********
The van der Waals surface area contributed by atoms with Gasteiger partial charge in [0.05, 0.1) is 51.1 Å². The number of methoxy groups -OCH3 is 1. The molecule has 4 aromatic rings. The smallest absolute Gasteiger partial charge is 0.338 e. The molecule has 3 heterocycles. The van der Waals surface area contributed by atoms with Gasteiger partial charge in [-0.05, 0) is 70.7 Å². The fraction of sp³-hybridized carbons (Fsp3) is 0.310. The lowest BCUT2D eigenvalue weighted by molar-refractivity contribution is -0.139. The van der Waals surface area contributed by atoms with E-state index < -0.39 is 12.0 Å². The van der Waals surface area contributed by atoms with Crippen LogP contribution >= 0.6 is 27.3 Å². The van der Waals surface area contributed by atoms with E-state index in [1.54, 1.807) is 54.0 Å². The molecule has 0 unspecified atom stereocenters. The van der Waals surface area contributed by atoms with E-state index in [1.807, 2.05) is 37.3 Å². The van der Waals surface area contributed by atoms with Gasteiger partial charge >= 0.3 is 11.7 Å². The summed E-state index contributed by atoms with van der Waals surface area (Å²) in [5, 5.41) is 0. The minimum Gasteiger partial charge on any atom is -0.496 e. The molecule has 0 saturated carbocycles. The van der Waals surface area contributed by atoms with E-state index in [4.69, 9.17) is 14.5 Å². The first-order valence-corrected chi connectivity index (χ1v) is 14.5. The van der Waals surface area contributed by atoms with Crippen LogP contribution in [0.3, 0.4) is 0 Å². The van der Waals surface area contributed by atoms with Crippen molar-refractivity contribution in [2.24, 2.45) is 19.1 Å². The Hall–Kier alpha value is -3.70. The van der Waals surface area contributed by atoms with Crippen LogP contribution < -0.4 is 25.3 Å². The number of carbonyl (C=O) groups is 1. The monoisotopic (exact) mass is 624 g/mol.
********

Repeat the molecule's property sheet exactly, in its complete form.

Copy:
The van der Waals surface area contributed by atoms with Gasteiger partial charge in [0.05, 0.1) is 51.1 Å². The number of methoxy groups -OCH3 is 1. The molecule has 4 aromatic rings. The smallest absolute Gasteiger partial charge is 0.338 e. The molecule has 3 heterocycles. The van der Waals surface area contributed by atoms with Gasteiger partial charge in [-0.05, 0) is 70.7 Å². The fraction of sp³-hybridized carbons (Fsp3) is 0.310. The lowest BCUT2D eigenvalue weighted by molar-refractivity contribution is -0.139. The van der Waals surface area contributed by atoms with E-state index < -0.39 is 12.0 Å². The van der Waals surface area contributed by atoms with Crippen LogP contribution >= 0.6 is 27.3 Å². The van der Waals surface area contributed by atoms with E-state index in [1.54, 1.807) is 54.0 Å². The molecule has 0 unspecified atom stereocenters. The van der Waals surface area contributed by atoms with E-state index in [1.807, 2.05) is 37.3 Å². The van der Waals surface area contributed by atoms with Gasteiger partial charge >= 0.3 is 11.7 Å². The summed E-state index contributed by atoms with van der Waals surface area (Å²) in [5, 5.41) is 0. The minimum Gasteiger partial charge on any atom is -0.496 e. The molecule has 0 saturated carbocycles. The van der Waals surface area contributed by atoms with E-state index in [4.69, 9.17) is 14.5 Å². The first-order valence-corrected chi connectivity index (χ1v) is 14.5. The van der Waals surface area contributed by atoms with Crippen LogP contribution in [0.3, 0.4) is 0 Å². The van der Waals surface area contributed by atoms with Crippen molar-refractivity contribution in [2.24, 2.45) is 19.1 Å². The Hall–Kier alpha value is -3.70. The van der Waals surface area contributed by atoms with Crippen LogP contribution < -0.4 is 25.3 Å². The number of carbonyl (C=O) groups is 1. The monoisotopic (exact) mass is 624 g/mol.